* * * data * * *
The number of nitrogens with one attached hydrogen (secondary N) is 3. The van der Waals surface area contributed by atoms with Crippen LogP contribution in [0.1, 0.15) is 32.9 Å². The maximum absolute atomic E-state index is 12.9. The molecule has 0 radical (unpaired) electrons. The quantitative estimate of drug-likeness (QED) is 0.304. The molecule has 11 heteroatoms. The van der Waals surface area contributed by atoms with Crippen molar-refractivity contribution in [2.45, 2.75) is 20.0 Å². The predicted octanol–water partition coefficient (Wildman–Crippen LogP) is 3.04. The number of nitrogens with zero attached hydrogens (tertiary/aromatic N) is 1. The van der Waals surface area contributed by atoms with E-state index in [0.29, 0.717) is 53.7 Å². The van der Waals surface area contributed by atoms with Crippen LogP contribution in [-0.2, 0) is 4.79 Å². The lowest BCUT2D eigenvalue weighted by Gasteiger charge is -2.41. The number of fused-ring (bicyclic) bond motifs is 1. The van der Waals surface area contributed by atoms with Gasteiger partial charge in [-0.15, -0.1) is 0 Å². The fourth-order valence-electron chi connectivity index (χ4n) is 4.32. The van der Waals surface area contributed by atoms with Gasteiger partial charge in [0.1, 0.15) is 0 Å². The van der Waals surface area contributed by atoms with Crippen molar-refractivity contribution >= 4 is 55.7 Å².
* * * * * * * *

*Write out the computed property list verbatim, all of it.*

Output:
The number of nitrogens with one attached hydrogen (secondary N) is 3. The van der Waals surface area contributed by atoms with Crippen LogP contribution in [0.1, 0.15) is 32.9 Å². The maximum absolute atomic E-state index is 12.9. The molecule has 0 radical (unpaired) electrons. The quantitative estimate of drug-likeness (QED) is 0.304. The molecule has 11 heteroatoms. The van der Waals surface area contributed by atoms with Crippen molar-refractivity contribution in [2.45, 2.75) is 20.0 Å². The predicted octanol–water partition coefficient (Wildman–Crippen LogP) is 3.04. The number of nitrogens with zero attached hydrogens (tertiary/aromatic N) is 1. The van der Waals surface area contributed by atoms with E-state index in [0.29, 0.717) is 53.7 Å². The van der Waals surface area contributed by atoms with Crippen LogP contribution in [-0.2, 0) is 4.79 Å². The lowest BCUT2D eigenvalue weighted by Gasteiger charge is -2.41. The number of fused-ring (bicyclic) bond motifs is 1. The van der Waals surface area contributed by atoms with Gasteiger partial charge in [-0.15, -0.1) is 0 Å². The fourth-order valence-electron chi connectivity index (χ4n) is 4.32. The van der Waals surface area contributed by atoms with Gasteiger partial charge in [0.1, 0.15) is 0 Å². The van der Waals surface area contributed by atoms with Crippen molar-refractivity contribution >= 4 is 55.7 Å².